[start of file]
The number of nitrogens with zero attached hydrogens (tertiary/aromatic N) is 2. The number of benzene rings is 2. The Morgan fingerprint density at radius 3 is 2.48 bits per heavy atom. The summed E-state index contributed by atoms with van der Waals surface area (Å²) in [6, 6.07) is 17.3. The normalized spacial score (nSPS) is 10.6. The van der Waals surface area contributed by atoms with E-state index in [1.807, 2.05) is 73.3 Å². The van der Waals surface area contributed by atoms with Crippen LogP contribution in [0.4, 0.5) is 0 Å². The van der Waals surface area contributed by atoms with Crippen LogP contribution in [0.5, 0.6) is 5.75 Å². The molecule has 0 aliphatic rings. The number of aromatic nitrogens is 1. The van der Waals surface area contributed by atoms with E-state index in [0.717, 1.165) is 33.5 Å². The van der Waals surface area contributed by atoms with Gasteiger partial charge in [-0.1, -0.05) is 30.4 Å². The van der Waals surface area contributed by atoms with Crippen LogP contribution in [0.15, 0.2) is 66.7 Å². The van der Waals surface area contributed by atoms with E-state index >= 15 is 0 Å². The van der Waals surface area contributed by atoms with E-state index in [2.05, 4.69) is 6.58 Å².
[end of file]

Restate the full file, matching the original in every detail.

The number of nitrogens with zero attached hydrogens (tertiary/aromatic N) is 2. The number of benzene rings is 2. The Morgan fingerprint density at radius 3 is 2.48 bits per heavy atom. The summed E-state index contributed by atoms with van der Waals surface area (Å²) in [6, 6.07) is 17.3. The normalized spacial score (nSPS) is 10.6. The van der Waals surface area contributed by atoms with E-state index in [1.807, 2.05) is 73.3 Å². The van der Waals surface area contributed by atoms with Crippen LogP contribution in [0.4, 0.5) is 0 Å². The van der Waals surface area contributed by atoms with Crippen LogP contribution in [0.5, 0.6) is 5.75 Å². The molecule has 0 aliphatic rings. The number of aromatic nitrogens is 1. The van der Waals surface area contributed by atoms with E-state index in [0.717, 1.165) is 33.5 Å². The van der Waals surface area contributed by atoms with Gasteiger partial charge in [-0.1, -0.05) is 30.4 Å². The van der Waals surface area contributed by atoms with Crippen LogP contribution in [0.15, 0.2) is 66.7 Å². The van der Waals surface area contributed by atoms with E-state index >= 15 is 0 Å². The van der Waals surface area contributed by atoms with E-state index in [2.05, 4.69) is 6.58 Å².